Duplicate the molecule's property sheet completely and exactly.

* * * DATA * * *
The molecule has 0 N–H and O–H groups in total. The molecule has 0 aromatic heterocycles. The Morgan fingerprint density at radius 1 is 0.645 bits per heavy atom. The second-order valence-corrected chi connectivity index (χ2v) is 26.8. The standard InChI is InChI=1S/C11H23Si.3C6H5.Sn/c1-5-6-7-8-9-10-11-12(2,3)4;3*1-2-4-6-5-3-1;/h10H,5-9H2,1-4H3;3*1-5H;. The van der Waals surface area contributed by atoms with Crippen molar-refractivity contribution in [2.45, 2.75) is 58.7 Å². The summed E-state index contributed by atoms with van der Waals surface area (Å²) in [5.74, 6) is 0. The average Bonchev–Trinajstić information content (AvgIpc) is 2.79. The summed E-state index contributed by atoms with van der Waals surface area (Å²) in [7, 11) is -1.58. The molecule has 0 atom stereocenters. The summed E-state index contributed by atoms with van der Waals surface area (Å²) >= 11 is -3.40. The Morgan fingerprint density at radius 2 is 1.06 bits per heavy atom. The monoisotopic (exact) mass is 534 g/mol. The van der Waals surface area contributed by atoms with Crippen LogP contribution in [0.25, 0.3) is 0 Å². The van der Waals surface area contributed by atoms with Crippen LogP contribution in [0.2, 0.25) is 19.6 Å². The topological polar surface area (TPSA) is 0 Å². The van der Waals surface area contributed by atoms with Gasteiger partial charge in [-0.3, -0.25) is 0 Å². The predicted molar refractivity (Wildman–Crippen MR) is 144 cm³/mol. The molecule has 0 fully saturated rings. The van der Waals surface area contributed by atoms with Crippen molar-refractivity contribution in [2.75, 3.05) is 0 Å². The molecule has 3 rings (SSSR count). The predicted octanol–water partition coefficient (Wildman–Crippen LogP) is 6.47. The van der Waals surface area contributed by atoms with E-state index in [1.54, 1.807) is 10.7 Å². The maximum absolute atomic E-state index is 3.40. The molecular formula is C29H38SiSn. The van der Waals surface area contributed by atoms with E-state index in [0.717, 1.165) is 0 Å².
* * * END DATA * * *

The molecule has 0 N–H and O–H groups in total. The molecule has 0 aromatic heterocycles. The Morgan fingerprint density at radius 1 is 0.645 bits per heavy atom. The second-order valence-corrected chi connectivity index (χ2v) is 26.8. The standard InChI is InChI=1S/C11H23Si.3C6H5.Sn/c1-5-6-7-8-9-10-11-12(2,3)4;3*1-2-4-6-5-3-1;/h10H,5-9H2,1-4H3;3*1-5H;. The van der Waals surface area contributed by atoms with Crippen molar-refractivity contribution in [2.45, 2.75) is 58.7 Å². The summed E-state index contributed by atoms with van der Waals surface area (Å²) in [5.74, 6) is 0. The average Bonchev–Trinajstić information content (AvgIpc) is 2.79. The summed E-state index contributed by atoms with van der Waals surface area (Å²) in [7, 11) is -1.58. The molecule has 0 atom stereocenters. The summed E-state index contributed by atoms with van der Waals surface area (Å²) >= 11 is -3.40. The Morgan fingerprint density at radius 2 is 1.06 bits per heavy atom. The monoisotopic (exact) mass is 534 g/mol. The van der Waals surface area contributed by atoms with Crippen LogP contribution in [0.25, 0.3) is 0 Å². The van der Waals surface area contributed by atoms with Crippen LogP contribution in [0.2, 0.25) is 19.6 Å². The topological polar surface area (TPSA) is 0 Å². The van der Waals surface area contributed by atoms with Gasteiger partial charge in [-0.3, -0.25) is 0 Å². The predicted molar refractivity (Wildman–Crippen MR) is 144 cm³/mol. The molecule has 0 fully saturated rings. The van der Waals surface area contributed by atoms with Crippen molar-refractivity contribution in [2.75, 3.05) is 0 Å². The molecule has 3 rings (SSSR count). The predicted octanol–water partition coefficient (Wildman–Crippen LogP) is 6.47. The van der Waals surface area contributed by atoms with E-state index in [1.54, 1.807) is 10.7 Å². The maximum absolute atomic E-state index is 3.40. The molecular formula is C29H38SiSn. The van der Waals surface area contributed by atoms with E-state index in [0.717, 1.165) is 0 Å².